Poland, Russia and Finland covered in SSO program

By R.M. Campbell

Arnoldo Cohen, the Brazilian-born pianist who now lives in the United States, has played several times with the Seattle Symphony. He is a pianist who couples technical prowress with keen musical instincts and finely honed lyricism. Unfortunately, he chose for his return SSO engagement Rachmaninoff’s Fourth Piano Concerto, the least convincing orchestra/piano work of the composer. It always seems to be Rachmaninoff about to be what we have come to expect then turns away into a less rewarding corridor. The final movement is an exception in that it is dazzling in its challenges for the soloist, all of which Cohen met. This was thrilling pianism for its sheer bravura — thousands of notes dispatched with alacrity. Sometimes endless virtuosity can be boring but Cohen did not make it so. In addition to his confident technique is his burnished tone, at once big and honeyed and penetrating. He could always be heard without banging, which is astonishing given the size of the orchestra.

The concert began with Witold Lutoslawski’s Fourth Symphony. The work was the last major symphonic effort of the Polish composer, premiering in Los Angeles a year before his in 1994. He was on the podium. He is among the most attractive of the mid-to-late 20th-century Eastern European composers, who manged to write profound music without needless complexity and endless dissonance. The 30-minute work, cast in one movement, is typical of the composer’s style, in its emphasis on a vivid and original use of timbre. Listening to the symphony is similar to being on a voyage of unique sounds, at once unexpected and rich in color. Indeed, that is principal attribute of the work. At times, especially in the middle, the symphony seems to wander from pillar to post with little sense of organic development, at least on first hearing. Danish conductor Thomas Dausgaard is committed to this symphony and gave an eloquent account of it, along with the very alert SSO musicians.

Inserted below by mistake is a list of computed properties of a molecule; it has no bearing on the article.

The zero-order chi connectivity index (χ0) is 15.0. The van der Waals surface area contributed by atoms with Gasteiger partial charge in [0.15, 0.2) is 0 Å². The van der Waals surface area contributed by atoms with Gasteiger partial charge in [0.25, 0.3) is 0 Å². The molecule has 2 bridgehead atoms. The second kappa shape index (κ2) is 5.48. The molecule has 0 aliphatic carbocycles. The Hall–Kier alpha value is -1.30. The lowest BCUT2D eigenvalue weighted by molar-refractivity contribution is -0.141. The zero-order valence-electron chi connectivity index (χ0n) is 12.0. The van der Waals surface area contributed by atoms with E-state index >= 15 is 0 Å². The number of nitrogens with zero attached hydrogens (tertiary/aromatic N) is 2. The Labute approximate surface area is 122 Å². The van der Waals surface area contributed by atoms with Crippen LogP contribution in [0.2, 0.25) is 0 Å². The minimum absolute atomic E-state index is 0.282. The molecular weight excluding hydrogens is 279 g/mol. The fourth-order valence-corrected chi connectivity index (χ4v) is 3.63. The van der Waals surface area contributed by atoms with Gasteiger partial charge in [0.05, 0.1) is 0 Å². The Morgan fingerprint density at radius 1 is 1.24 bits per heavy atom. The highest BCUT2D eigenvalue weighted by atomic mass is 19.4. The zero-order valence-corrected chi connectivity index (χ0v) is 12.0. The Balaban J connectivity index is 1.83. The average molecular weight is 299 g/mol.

Sibelius’ Fifth Symphony ended the concert. This is a piece to which Dausgaard also has a strong commitment: he had the score memorized. Like Rachmaninoff, Sibelius was not entirely satisfied with the symphony, withholding it after its premiere in 1915. A second version was performed the following year, also to Sibelius’ dissatisfaction. He put it aside, only to look at the score a couple of years later. Much of the piece was reworked, reinvented and finally, in 1919, another premiere was offered in Helsinki. That is the version performed Thursday night at Benaroya Hall.

There is much to admire in the piece — its sweeping lines, grand climaxes, deeply felt lyricism. There is much that is original thematically and in the way Sibelius develops it. Dausgaard has a deep respect for Sibelius and this piece. He conducted everything Thursday with conviction, particularly so with the Sibelius. The result was telling in its expansiveness and effectiveness. Dausgaard got the symphony to play with refinement coupled with spirit. The conductor has a natural authority and he exercised it in every measure. He is not a tyrant but a man who collaborates with his musicians. This was a very good reading of a sometimes overlooked symphony.


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